Newly discovered chemical reaction in eye may improve vision

April 5, 2017
Credit: CC0 Public Domain

A light-sensing pigment found in everything from bacteria to vertebrates can be biochemically manipulated to reset itself, an important therapeutic advantage, according to new research out of Case Western Reserve University School of Medicine. In a study just released from the Proceedings of the National Academy of Sciences, researchers successfully used a modified form of vitamin A, called locked retinal, to induce the recycling mechanism and engage proteins central to human vision. The targeted proteins include light-sensing rhodopsin, which belongs to a family of proteins—G protein-coupled receptors, or GPCRs—that sit in cell membranes and transmit external cellular cues into internal cell signaling pathways. The discovery opens a new therapeutic opportunity for modified retinals that help improve vision, and offers a major improvement over current therapeutics designed to perturb cell signaling in the eye.

"Our study demonstrates a complete transition from a one-way activation of a GPCR into a self-renewing, recycling activation mechanism by the mere addition of a cyclohexyl chemical group to the retinal. These findings exemplify the possibility of reprogramming GPCRs into self-renewing machines that can be controlled by external cues. This biochemically induced function will be helpful in treating people with vision impairment, and opens up several avenues for more efficient GPCR-based therapeutics," said Sahil Gulati, first author of the study and graduate student in the department of pharmacology at Case Western Reserve University School of Medicine. Krzysztof Palczewski PhD, professor and chair of the department, served as senior author for the study.

The discovery digs into the biochemistry of vision and why the chemical configuration of the retinal is critical for humans to perceive . Humans see with the help of an extremely sensitive in the back of the eye called rhodopsin, which attaches to a retinal molecule to sense light. Light photons enter the eye and get absorbed by the retinal-rhodopsin complex, activating a cascade of downstream signals that constitute vision. Importantly, the retinal awaits light photons while maintaining a particular chemical configuration—11-cis retinal—and transforms into a second configuration—all-trans retinal—after it absorbs a light photon. But this transformation is a one-way ticket, and requires an army of specialized proteins to convert all-trans-retinal back to 11-cis-retinal. Inherited mutations in any of these specialized proteins can cause retinal degenerative diseases. Researchers who want to treat such diseases must repair or bypass the mutated proteins to maintain this retinal conversion in humans.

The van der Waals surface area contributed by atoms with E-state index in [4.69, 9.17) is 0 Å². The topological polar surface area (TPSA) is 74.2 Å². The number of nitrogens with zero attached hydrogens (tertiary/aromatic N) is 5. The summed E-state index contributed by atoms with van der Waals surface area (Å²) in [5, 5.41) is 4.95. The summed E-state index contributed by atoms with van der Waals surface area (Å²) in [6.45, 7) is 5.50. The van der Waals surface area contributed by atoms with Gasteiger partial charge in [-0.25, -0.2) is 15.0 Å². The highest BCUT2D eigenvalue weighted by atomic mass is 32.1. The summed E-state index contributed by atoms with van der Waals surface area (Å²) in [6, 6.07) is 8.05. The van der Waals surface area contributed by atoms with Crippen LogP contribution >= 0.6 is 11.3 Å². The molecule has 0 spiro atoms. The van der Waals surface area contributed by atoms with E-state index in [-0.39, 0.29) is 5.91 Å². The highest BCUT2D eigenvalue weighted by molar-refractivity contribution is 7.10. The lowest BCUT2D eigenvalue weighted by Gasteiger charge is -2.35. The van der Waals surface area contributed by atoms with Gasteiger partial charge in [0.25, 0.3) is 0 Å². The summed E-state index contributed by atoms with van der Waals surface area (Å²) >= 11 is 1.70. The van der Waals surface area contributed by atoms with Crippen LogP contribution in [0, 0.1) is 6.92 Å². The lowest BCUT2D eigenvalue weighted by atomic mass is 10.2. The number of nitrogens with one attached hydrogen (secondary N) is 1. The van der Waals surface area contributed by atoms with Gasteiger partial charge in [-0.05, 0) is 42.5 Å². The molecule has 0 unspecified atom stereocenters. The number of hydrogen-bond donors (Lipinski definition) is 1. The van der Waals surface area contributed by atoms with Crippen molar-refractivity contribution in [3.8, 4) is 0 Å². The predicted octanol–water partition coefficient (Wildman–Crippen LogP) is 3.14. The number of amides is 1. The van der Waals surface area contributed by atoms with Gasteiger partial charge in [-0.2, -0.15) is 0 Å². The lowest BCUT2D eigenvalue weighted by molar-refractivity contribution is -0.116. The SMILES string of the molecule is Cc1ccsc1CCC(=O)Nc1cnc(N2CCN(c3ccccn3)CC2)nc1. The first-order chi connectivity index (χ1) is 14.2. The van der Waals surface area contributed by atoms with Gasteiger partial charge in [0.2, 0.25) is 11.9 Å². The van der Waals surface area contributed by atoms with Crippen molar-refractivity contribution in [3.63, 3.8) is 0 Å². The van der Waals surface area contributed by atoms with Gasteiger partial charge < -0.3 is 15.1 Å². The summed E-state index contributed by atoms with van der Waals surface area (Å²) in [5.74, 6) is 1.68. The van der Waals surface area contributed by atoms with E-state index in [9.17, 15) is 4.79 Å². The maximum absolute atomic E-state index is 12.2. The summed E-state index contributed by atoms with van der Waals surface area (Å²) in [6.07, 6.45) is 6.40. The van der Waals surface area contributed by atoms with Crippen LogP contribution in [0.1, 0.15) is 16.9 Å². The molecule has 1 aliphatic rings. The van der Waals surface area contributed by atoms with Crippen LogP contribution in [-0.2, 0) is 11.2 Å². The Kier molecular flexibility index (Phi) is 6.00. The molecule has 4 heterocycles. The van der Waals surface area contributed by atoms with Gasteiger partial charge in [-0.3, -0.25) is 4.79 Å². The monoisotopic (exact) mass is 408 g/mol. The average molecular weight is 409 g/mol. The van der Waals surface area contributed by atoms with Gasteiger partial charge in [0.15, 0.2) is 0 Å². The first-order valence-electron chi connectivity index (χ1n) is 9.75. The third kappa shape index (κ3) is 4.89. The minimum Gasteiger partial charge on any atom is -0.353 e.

"Our study shows how a chemical modification in the retinal can activate downstream visual signaling in a photocyclic manner. This chemical modification allows retinal to self-renew using thermal energy, and hence does not require any additional enzymes," Gulati said.

The researchers discovered the self-renewing mechanism in bovine rhodopsin, which is exceptionally similar to human rhodopsin. The researchers used purified proteins in their laboratory to show that their modified retinal binds to bovine rhodopsin and successfully activates specific human eye proteins in response to light, and when complete, it uses thermal energy to slowly return to its inactive form that can be repeatedly reactivated with light. The findings suggest that retinal molecules with the specific chemical structure could reversibly stimulate rhodopsin that drives human vision.

Said Gulati, "Although one-way reaction mechanisms of GPCRs enable them to function normally in the human body, they cannot renew their activator molecules, and hence are dependent on continuous administration of drug molecules to treat disease symptoms. Controlled cyclic activation of GPCRs makes them self-sustainable."

The newly discovered mechanism may enhance current approaches to treat and other nerve cell disorders. Researchers can biochemically tinker with the retinal and the retinal-bound molecules to improve their ability to turn on and off proteins in the eye. Said Gulati, "Our next steps will be to design a new class of modified retinals with faster thermal recovery, and to test their efficiency as human therapeutic modalities."